In last month’s issue, Martin Kirby mentioned a book called ‘The Ravine’, a history of the massacres at the Babyn Yar ravine (now inside Kyiv’s city limits) during World War II, where the Germans shot over 100,000 Jews, Soviet POWs and Gypsies between 1941 and 1943.
It was by way of an attempt to understand this capacity of human beings to treat other members of their species as if they were worse than cockroaches, that I started reading about the Shoah when I was seventeen. The 127 books I now have on the subject have come in handy when trying to understand similarly massive atrocities that have taken place in my own lifetime: Cambodia, Rwanda, Bosnia, the DRC, Chechnia, Syria… And yet, now that the atrocities that are still taking place in Ukraine have been confirmed by humanitarian organisations such as HRW and dozens of accredited international journalists, I still find it hard to understand how soldiers from a neighbouring country, 11% of whose population (16.5 million people) have family members in Ukraine, can rape, torture, bomb schools, hospitals and apartment blocks, and kill large numbers of POWs and civilians, including women, children and the elderly.
Then I read the 128th book in my Holocaust collection (‘In Broad Daylight’), about the 1941-43 mass shootings of Jews in Ukraine, Belarus, the Baltic states and occupied Russia (a total of approximately 2 million people, in hundreds of different locations, from large towns to tiny hamlets), known as the ‘Holocaust by bullets’. The book is based on ten years of painstaking research by a French Catholic priest, Father Patrick Desbois, and his team. Not a single detail is spared: the rapes, by Germans, that took place the evening before the murders, the rounding up of the local Jewish population, the march to the freshly dug ditches, the orders to strip naked and lie down in those ditches, the shootings, the killing of babies by swinging them by the feet to pick up enough centrifugual force so as to smash their heads against a tree or a rock, the filling of the ditches (the few survivors were thus buried alive), the looting of the clothes of the murdered.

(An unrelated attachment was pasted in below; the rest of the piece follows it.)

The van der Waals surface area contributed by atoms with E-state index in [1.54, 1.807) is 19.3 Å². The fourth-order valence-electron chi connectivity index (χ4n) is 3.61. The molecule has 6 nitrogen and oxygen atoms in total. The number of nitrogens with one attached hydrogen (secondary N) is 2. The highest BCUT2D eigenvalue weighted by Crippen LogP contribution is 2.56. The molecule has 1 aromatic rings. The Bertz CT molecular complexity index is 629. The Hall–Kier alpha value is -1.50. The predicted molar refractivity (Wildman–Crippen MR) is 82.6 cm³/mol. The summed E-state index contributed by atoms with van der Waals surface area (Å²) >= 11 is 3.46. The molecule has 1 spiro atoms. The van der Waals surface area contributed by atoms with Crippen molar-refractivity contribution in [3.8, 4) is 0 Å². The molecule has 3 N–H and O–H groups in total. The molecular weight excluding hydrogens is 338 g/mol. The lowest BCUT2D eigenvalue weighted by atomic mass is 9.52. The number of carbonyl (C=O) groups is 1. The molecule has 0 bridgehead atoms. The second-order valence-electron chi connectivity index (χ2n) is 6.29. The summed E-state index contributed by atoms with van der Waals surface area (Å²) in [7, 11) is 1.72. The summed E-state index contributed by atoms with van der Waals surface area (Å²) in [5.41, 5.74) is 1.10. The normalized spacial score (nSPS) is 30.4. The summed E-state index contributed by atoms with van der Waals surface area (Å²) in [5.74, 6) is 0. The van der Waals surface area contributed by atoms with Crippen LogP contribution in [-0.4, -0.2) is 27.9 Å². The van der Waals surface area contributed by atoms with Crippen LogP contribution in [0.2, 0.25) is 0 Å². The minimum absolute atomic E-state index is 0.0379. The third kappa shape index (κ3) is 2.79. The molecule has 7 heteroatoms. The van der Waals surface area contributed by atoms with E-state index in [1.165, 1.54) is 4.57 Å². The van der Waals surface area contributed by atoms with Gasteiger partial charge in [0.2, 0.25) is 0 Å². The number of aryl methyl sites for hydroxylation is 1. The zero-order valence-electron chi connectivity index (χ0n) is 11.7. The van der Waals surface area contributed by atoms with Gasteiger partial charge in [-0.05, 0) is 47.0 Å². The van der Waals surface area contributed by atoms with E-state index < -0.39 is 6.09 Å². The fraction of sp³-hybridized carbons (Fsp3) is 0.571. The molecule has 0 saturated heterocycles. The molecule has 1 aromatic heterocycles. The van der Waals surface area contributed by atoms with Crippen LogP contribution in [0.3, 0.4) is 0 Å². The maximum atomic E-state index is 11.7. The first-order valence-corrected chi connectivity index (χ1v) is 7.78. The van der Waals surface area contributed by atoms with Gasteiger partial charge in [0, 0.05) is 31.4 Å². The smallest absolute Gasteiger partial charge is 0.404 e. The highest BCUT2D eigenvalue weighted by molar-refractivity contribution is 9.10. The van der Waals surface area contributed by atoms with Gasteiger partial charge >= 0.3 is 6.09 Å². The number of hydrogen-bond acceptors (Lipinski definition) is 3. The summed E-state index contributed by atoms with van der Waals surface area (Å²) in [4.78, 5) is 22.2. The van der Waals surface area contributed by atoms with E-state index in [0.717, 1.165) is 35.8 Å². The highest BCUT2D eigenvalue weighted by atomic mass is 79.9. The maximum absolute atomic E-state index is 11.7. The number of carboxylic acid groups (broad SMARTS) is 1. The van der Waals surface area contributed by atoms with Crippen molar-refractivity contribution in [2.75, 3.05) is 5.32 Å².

Because Father Desbois relies either on eyewitness statements by people who saw and sometimes participated in the murders, or depositions from witnesses taken by the German or Soviet authorities only a few years after the events, his book puts readers right into the centre of the horror, as if they were invisible bystanders. The interviewees, over four thousand of them, sometimes weep as they recall the names of friends and neighbours who were murdered, or talk coldly about ‘the Jews’, in a way that suggests it made perfect sense that they were all shot in the back of the head. Whatever the reaction, they make one thing very clear: all the torturing, raping, murdering and looting were carried out not by crazed psychopaths but by people who in any other context would be considered normal.
So why did they do what they did? According to Desbois: ‘A genocide is human beings who murder other human beings while pretending to “save” the world by killing’. To judge from comments made by some of the Russian occupiers to Ukrainian civilians, the former claim to believe they are saving Russia from a Ukraine which has been taken over by ‘Nazis’ and ‘nationalists’. But as Dubois says, in reality they are pretending, because if they really believed what they said, they would fraternise with Ukrainian civilians in the ‘liberated’ areas, having saved them from a ghastly government in Kyiv, instead of murdering, raping and robbing them. As far as Ukraine is concerned, we don’t need a book like Father Desbois’s to feel we’re in the centre of the horror. As Europeans who are alive today, we really are in the centre of it. And in broad daylight, too.